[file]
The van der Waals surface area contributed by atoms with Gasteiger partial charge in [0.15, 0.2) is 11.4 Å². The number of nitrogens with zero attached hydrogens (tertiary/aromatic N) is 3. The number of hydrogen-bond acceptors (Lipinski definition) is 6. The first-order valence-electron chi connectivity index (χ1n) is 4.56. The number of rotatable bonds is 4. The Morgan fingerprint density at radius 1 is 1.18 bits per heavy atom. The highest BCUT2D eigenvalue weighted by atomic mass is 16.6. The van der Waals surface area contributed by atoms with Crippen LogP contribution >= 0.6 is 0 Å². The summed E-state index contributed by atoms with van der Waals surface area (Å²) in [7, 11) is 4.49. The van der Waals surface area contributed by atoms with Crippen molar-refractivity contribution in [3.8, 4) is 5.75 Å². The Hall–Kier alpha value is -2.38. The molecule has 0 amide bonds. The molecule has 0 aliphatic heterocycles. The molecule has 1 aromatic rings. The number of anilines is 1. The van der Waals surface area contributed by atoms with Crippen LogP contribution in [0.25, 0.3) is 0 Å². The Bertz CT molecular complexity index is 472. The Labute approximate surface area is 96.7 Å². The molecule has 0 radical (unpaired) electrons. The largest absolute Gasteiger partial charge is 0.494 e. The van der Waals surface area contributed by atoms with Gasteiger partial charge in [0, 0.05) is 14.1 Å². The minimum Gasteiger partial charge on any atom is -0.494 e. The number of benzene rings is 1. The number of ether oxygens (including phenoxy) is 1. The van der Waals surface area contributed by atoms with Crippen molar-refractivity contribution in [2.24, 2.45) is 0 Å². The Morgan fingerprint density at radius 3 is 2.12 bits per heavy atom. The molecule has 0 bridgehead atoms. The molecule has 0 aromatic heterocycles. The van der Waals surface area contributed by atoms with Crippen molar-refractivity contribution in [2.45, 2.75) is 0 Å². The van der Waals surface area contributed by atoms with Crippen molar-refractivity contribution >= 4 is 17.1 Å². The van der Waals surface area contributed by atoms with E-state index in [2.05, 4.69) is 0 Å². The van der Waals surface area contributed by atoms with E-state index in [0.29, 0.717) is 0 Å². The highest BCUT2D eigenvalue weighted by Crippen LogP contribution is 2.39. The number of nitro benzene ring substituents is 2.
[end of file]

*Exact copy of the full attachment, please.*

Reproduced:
The van der Waals surface area contributed by atoms with Gasteiger partial charge in [0.15, 0.2) is 11.4 Å². The number of nitrogens with zero attached hydrogens (tertiary/aromatic N) is 3. The number of hydrogen-bond acceptors (Lipinski definition) is 6. The first-order valence-electron chi connectivity index (χ1n) is 4.56. The number of rotatable bonds is 4. The Morgan fingerprint density at radius 1 is 1.18 bits per heavy atom. The highest BCUT2D eigenvalue weighted by atomic mass is 16.6. The van der Waals surface area contributed by atoms with Crippen LogP contribution >= 0.6 is 0 Å². The summed E-state index contributed by atoms with van der Waals surface area (Å²) in [7, 11) is 4.49. The van der Waals surface area contributed by atoms with Crippen molar-refractivity contribution in [3.8, 4) is 5.75 Å². The Hall–Kier alpha value is -2.38. The molecule has 0 amide bonds. The molecule has 0 aliphatic heterocycles. The molecule has 1 aromatic rings. The number of anilines is 1. The van der Waals surface area contributed by atoms with Crippen LogP contribution in [0.25, 0.3) is 0 Å². The Bertz CT molecular complexity index is 472. The Labute approximate surface area is 96.7 Å². The molecule has 0 radical (unpaired) electrons. The largest absolute Gasteiger partial charge is 0.494 e. The van der Waals surface area contributed by atoms with Gasteiger partial charge in [0, 0.05) is 14.1 Å². The minimum Gasteiger partial charge on any atom is -0.494 e. The number of benzene rings is 1. The number of ether oxygens (including phenoxy) is 1. The van der Waals surface area contributed by atoms with Crippen molar-refractivity contribution in [2.24, 2.45) is 0 Å². The Morgan fingerprint density at radius 3 is 2.12 bits per heavy atom. The molecule has 0 bridgehead atoms. The molecule has 0 aromatic heterocycles. The van der Waals surface area contributed by atoms with Crippen molar-refractivity contribution in [2.45, 2.75) is 0 Å². The van der Waals surface area contributed by atoms with Crippen molar-refractivity contribution >= 4 is 17.1 Å². The van der Waals surface area contributed by atoms with E-state index in [2.05, 4.69) is 0 Å². The van der Waals surface area contributed by atoms with E-state index in [0.29, 0.717) is 0 Å². The highest BCUT2D eigenvalue weighted by Crippen LogP contribution is 2.39. The number of nitro benzene ring substituents is 2.